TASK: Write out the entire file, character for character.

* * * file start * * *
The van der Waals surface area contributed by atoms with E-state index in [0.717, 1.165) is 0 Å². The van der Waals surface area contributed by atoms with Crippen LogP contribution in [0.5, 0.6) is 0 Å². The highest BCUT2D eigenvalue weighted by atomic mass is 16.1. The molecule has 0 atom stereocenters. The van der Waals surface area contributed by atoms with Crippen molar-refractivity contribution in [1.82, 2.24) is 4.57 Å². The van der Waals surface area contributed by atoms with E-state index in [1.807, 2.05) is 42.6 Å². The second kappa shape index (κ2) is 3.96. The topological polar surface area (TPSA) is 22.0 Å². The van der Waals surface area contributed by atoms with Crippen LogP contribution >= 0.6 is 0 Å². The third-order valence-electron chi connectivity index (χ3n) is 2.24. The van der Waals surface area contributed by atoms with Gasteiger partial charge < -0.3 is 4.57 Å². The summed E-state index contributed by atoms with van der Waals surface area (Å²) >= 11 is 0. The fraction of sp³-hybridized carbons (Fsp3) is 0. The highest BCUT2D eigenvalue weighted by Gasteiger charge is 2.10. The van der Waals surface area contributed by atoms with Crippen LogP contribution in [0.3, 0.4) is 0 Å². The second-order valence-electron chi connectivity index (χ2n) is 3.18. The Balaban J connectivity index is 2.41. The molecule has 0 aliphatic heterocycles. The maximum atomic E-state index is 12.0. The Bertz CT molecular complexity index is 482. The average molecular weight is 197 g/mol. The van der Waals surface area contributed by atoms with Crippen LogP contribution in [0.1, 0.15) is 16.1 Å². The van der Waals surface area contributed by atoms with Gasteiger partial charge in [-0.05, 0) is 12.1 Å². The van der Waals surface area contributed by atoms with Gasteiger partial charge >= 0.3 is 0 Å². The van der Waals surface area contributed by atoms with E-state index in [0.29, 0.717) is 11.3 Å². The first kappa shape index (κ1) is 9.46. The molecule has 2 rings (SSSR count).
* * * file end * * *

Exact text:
The van der Waals surface area contributed by atoms with E-state index in [0.717, 1.165) is 0 Å². The van der Waals surface area contributed by atoms with Crippen LogP contribution in [0.5, 0.6) is 0 Å². The highest BCUT2D eigenvalue weighted by atomic mass is 16.1. The molecule has 0 atom stereocenters. The van der Waals surface area contributed by atoms with Crippen molar-refractivity contribution in [1.82, 2.24) is 4.57 Å². The van der Waals surface area contributed by atoms with E-state index in [1.807, 2.05) is 42.6 Å². The second kappa shape index (κ2) is 3.96. The topological polar surface area (TPSA) is 22.0 Å². The van der Waals surface area contributed by atoms with Crippen LogP contribution >= 0.6 is 0 Å². The third-order valence-electron chi connectivity index (χ3n) is 2.24. The van der Waals surface area contributed by atoms with Gasteiger partial charge < -0.3 is 4.57 Å². The summed E-state index contributed by atoms with van der Waals surface area (Å²) >= 11 is 0. The fraction of sp³-hybridized carbons (Fsp3) is 0. The highest BCUT2D eigenvalue weighted by Gasteiger charge is 2.10. The van der Waals surface area contributed by atoms with Crippen LogP contribution in [0.3, 0.4) is 0 Å². The second-order valence-electron chi connectivity index (χ2n) is 3.18. The Balaban J connectivity index is 2.41. The molecule has 0 aliphatic heterocycles. The maximum atomic E-state index is 12.0. The Bertz CT molecular complexity index is 482. The average molecular weight is 197 g/mol. The van der Waals surface area contributed by atoms with Crippen LogP contribution in [0.1, 0.15) is 16.1 Å². The van der Waals surface area contributed by atoms with Gasteiger partial charge in [-0.05, 0) is 12.1 Å². The van der Waals surface area contributed by atoms with Gasteiger partial charge >= 0.3 is 0 Å². The van der Waals surface area contributed by atoms with E-state index in [0.29, 0.717) is 11.3 Å². The first kappa shape index (κ1) is 9.46. The molecule has 2 rings (SSSR count).